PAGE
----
In other words, if you took an average male who was 5 feet 9 inches and weighed 200 lb, the difference between statin users and nonusers would be the difference between obesity and being just below obesity. Those on statins were consuming about 200 extra calories a day. This increase in calorie consumption occurred after they were placed on statins. Their weight also increased by 6.6 to 11 lb. This is especially concerning to the researchers, since the guidelines for statin use call for a prudent diet to help reduce fat and calorie intake with the ultimate goal of reducing weight.

However, the opposite was found to have happened — users consumed more calories and gained more weight. This is an observational study with over 27,000 participants, therefore no firm conclusions can be made. However, statins are not a license to gorge at the all-you-can-eat buffet line. We already know that statins may increase the risk of diabetes. Why worsen this risk with dietary indiscretions that are harmful to your BMI?

As an aside, the authors note that this increased calorie and fat consumption may be a contributing reason for the increased risk of diabetes with statins, but it’s too early to tell.

Impact on women

We tend to clump data together from trials that focus predominantly on one demographic, in this case men, and apply the results broadly to both men and women. However, in a May 5, 2014, New York Times article, “A New Women’s Issue: Statins,” some in the medical community, including the editor of JAMA, focus attention on this tendency, noting that this may be a mistake (2).

According to the dissenters, the thought process is that women have been underrepresented in statin trials, and cholesterol may not play the same role in women as it does in men. Yet almost half of the patients treated with statins are women. These physicians were referring to the use of statins in primary prevention, or in those who have high cholesterol but who do not have documented heart disease.

Lest you think their views are based solely on opinion or anecdotal data from clinical experience, this data on women was from the JUPITER trial, which looked at almost 7,000 initially healthy female participants (3). Statins did benefit women by reducing the occurrence of chest pain and reducing the number of stent placements and bypass surgeries, but they did not reach the primary end points of showing statistical significance in reducing the occurrence of a first heart attack, stroke or death.

The caveat is that there were not a large number of cardiovascular events — heart attacks, strokes or death — that occurred in either the treatment group or the control group. These results were in women over the age of 60. This may give slight pause when prescribing statins. By no means do I think these physicians are advocating to not give women statins, just that we may want to weigh the benefits and risks on a case-by-case basis.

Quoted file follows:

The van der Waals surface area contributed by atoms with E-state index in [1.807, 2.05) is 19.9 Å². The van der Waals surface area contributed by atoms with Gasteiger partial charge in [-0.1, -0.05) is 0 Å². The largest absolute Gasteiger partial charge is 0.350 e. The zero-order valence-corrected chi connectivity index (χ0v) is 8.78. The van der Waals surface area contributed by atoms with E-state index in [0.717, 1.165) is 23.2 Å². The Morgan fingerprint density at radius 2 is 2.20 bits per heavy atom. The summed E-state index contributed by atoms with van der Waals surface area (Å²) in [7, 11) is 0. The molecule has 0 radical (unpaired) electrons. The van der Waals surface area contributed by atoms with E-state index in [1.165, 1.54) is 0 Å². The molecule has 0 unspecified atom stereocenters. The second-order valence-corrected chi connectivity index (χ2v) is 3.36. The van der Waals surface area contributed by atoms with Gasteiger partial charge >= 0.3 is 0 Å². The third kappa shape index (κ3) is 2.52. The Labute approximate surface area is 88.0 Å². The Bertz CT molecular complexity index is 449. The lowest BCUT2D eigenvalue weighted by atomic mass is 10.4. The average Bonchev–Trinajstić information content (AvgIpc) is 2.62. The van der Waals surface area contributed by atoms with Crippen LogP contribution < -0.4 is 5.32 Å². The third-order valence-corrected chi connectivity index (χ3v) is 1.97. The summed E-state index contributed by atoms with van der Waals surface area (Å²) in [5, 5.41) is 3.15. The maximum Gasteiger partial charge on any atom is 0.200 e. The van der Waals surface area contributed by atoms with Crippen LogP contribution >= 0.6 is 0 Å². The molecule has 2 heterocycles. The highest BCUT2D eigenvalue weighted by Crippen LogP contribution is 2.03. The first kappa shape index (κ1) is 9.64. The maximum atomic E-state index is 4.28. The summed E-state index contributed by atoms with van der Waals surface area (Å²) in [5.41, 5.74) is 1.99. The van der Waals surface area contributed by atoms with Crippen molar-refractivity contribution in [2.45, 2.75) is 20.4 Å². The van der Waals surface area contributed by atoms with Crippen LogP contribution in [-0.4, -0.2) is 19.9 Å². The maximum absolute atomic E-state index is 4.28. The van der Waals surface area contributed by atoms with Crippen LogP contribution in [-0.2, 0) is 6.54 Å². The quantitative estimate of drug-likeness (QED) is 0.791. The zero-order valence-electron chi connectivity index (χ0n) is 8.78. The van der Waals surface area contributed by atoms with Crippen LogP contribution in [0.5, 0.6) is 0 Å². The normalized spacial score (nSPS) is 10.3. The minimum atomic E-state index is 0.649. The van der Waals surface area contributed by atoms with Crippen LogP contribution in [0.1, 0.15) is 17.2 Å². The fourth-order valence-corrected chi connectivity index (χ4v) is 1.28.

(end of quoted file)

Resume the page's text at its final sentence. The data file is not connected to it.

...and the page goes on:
Tamping down exercise benefits

If exercise is beneficial for lowering cardiovascular disease risk and so are statins, the logical presumption might be that the two together would create a synergistic effect that is greater than the two alone — or at least an added benefit from combining the two. Unfortunately, what seems straightforward is not always the case.

In a small, yet randomized controlled trial, participants who were put on statins and monitored for cardiopulmonary exercise saw a blunted aerobic effect compared to the control group, which exercised without the medication (4). In the treatment group, there was a marginal 1.5 percent improvement with aerobic exercise, while the control group experienced a much more robust 10 percent gain.

The reason for this disappointing discrepancy is that statins seem to interrupt the enzymes that are responsible for making the mitochondria (the powerhouse or energy source for the cell) more efficient. The most troubling aspect of this trial is that the participants chosen were out-of-shape, overweight individuals in need of aerobic exercise.

Whether or not a patient, male or female, is placed on cholesterol-lowering medication, one thing is clear: There is a strong need to make sure that lifestyle modifications are always emphasized to help reduce the risk of cardiovascular disease to its lowest levels. But the quandary becomes what to do with statins and exercise. And statins, as powerful and effective as they may be, still do have side effects, may reduce exercise benefits and may not have the same effects for women. Thus, they may not be appropriate for everyone. A healthy diet and exercise, however, are appropriate for all.

References: (1) JAMA Intern Med. online April 24, 2014. (2) nytimes.com. (3) N Engl J Med. 2008 Nov 20;359(21):2195-2207. (4) J Am Coll Cardiol. 2013;62(8):709-714.

Dr. Dunaief is a speaker, author and local lifestyle medicine physician focusing on the integration of medicine, nutrition, fitness and stress management. For further information, visit www.medicalcompassmd.com or consult your personal physician.